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The Forthcoming Digital Tsunami


Hal Berghel, PhD, Director

Center for Cybersecurity Research

Identity Theft and Financial Fraud Research and Operations Center


Abstract: Humans have recognized for several millennia that the complexity of their lives is a function of time. When we reminisce about the "good old days," we refer the simplicity and tranquility. When we look forward we have always do so with trepidation. 9/11, cyber-terrorism, and the December, 2004 Indian Ocean tsunami are all reminders that our fears are not without warrant.

In this paper we'll look forward to another impending disaster that I've labeled the Digital Tsunami. If we're not careful, the forthcoming digital tsunami may be far more threatening than its recent veridical counterpart

Tired Metaphors 

It was fashionable a few years' back to use "Digital Pearl Harbor" as a generic label for the forthcoming disasters in cyberspace. The metaphor didn't stand the test of time because the metaphor was inappropriate. The real Pearl Harbor was a state-sponsored attack against a military complex for the purpose of eliminating a real or perceived threat of interference of the Japanese Greater Co-Prosperity Sphere. Future digital attacks are more likely to be rogue and launched by individuals rather than state-sponsored, will be directed against the very fabric of our computer and telecommunications infrastructure, will primarily target civilians and their economy, and will not be pre-emptive. In the future, our greatest threat will be from small groups of hackers and cyber-terrorists that have personal agendas. Further, it won't appear to the networked world as an isolated event. It will affect a good part of the world. Hence, the title of this paper.

Hacking is another tired metaphor. In the mid-20 th century, hacking lacked the pejorative overtone it has today. One referred to a programmer as "hacking out code" while writing sub-optimal programs under pressure to meet a deadline. In those days, hacking did not connote defective or malicious. It just wasn't as pretty or well-documented as it would have been given more time. It was only with the advent of the microcomputers in the 1970's that hacking came to signify illegal or unethical activity. I suspect that this was due to the widespread availability and lack of centralized control that characterized this era. Once thousands of programmers discovered that they could dig into the operating systems of millions of computers a certain percentage of the wayward among them decided that this was the appropriate venue for mischief. Mischief-for-glory, electronic crime, digital maliciousness and revenge, all became common primarily because of two factors: convenience and anonymity. Modern hackers form a relatively diffuse group, but seem to be linked together in their desire to avoid both a structured work setting and detection.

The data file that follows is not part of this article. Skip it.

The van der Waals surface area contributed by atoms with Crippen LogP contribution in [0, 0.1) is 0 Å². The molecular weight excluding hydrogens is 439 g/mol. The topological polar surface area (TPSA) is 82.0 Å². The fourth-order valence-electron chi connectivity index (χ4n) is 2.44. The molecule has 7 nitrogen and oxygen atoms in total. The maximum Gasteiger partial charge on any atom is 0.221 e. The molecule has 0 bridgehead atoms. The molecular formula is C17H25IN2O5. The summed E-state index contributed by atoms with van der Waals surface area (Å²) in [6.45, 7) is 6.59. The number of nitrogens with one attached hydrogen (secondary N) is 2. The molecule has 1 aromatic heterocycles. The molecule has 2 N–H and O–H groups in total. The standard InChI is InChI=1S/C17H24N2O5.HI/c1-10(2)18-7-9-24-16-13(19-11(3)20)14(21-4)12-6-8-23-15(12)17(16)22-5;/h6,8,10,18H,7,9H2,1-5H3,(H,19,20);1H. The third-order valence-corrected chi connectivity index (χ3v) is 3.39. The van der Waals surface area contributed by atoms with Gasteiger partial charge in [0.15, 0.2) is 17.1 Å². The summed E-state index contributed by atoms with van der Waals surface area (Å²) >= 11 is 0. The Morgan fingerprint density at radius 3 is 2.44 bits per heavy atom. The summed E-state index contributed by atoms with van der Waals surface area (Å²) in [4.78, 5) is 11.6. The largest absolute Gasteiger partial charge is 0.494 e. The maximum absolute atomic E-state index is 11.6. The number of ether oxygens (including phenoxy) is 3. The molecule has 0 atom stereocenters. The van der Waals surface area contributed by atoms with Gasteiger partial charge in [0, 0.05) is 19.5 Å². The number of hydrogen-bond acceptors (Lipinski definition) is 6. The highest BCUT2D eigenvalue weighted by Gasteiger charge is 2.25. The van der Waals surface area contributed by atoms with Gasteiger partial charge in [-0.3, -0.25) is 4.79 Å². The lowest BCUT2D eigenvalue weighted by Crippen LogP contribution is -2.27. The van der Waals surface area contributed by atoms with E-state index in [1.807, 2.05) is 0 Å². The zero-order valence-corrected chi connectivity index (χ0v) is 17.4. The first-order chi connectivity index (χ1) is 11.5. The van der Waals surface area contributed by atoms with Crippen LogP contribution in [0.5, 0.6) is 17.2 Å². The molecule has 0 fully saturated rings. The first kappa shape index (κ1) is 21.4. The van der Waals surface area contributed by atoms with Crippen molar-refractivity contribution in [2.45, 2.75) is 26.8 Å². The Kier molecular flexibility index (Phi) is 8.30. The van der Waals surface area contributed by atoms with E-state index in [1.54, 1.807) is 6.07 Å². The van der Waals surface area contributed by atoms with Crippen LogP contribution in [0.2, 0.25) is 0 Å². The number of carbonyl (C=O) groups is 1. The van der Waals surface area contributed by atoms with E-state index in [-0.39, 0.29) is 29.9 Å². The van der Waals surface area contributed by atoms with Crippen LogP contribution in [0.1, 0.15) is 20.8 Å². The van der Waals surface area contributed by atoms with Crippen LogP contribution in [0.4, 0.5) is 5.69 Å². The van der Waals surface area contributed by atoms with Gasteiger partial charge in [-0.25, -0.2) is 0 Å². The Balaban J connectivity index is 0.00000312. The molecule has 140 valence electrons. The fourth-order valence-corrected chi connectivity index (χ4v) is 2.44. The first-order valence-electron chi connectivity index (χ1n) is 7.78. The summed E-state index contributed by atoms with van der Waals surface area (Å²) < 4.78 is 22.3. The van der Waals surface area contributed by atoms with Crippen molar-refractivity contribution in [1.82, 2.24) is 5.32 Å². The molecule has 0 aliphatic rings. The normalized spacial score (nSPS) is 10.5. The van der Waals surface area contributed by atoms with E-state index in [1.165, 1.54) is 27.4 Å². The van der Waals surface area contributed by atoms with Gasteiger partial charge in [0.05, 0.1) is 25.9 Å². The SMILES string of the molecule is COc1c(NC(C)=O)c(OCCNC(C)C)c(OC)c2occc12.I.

While hacking is at best imprecisely defined, general agreement can be obtained on a definition of hacking that includes (a) the creation, distribution, and deployment of malicious software (aka malware), (b) the abuse of computer, network, or system privileges, and (c) the disregard for any rights or expectations to privacy of the victim. We illustrate one type of abuse, (Distributed) Denial-of-Service, below:

As one may see, the act of denying service may itself be further sub-categorized according to the nature and locale of the exploit. Such is the case of hacking generally. The utilities involved in many cases share the functionality and power of commercial-grade software. (a) and (c) are also amenable to further reduction.

Everybody Gets Hacked

The plain truth is that we're all in it together. A hack that can bring down a military computer may similarly affect my IMAP mailer. Security settings notwithstanding, a Windows XP, SP2 hack does as much damage to your Windows computer as mine. A targeted hack is the selective deployment of an attack vector for political, anti-social, or personal reasons. Technologically, a hack is a hack.

A partial list of organizations that have fallen victim to a hack appears below:

  • CIA
  • FBI
  • Citibank
  • U.S. Military
  • U.S. Senate
  • Microsoft
  • O'Reilly & Associates
  • Yahoo
  • Ebay
  • MIT
  • Whitehouse
  • RSA

This is a formidable list. What is even more impressive is that the *.orgs operate as security companies. If they can get hacked, what chance do the rest of us have?

To provide some estimate of the "TCH" (total cost of a hack), consider the following list of exploits during one week of August, 2003.


Figure 1: the third week of Malware Month of the Millenium. Source: [4]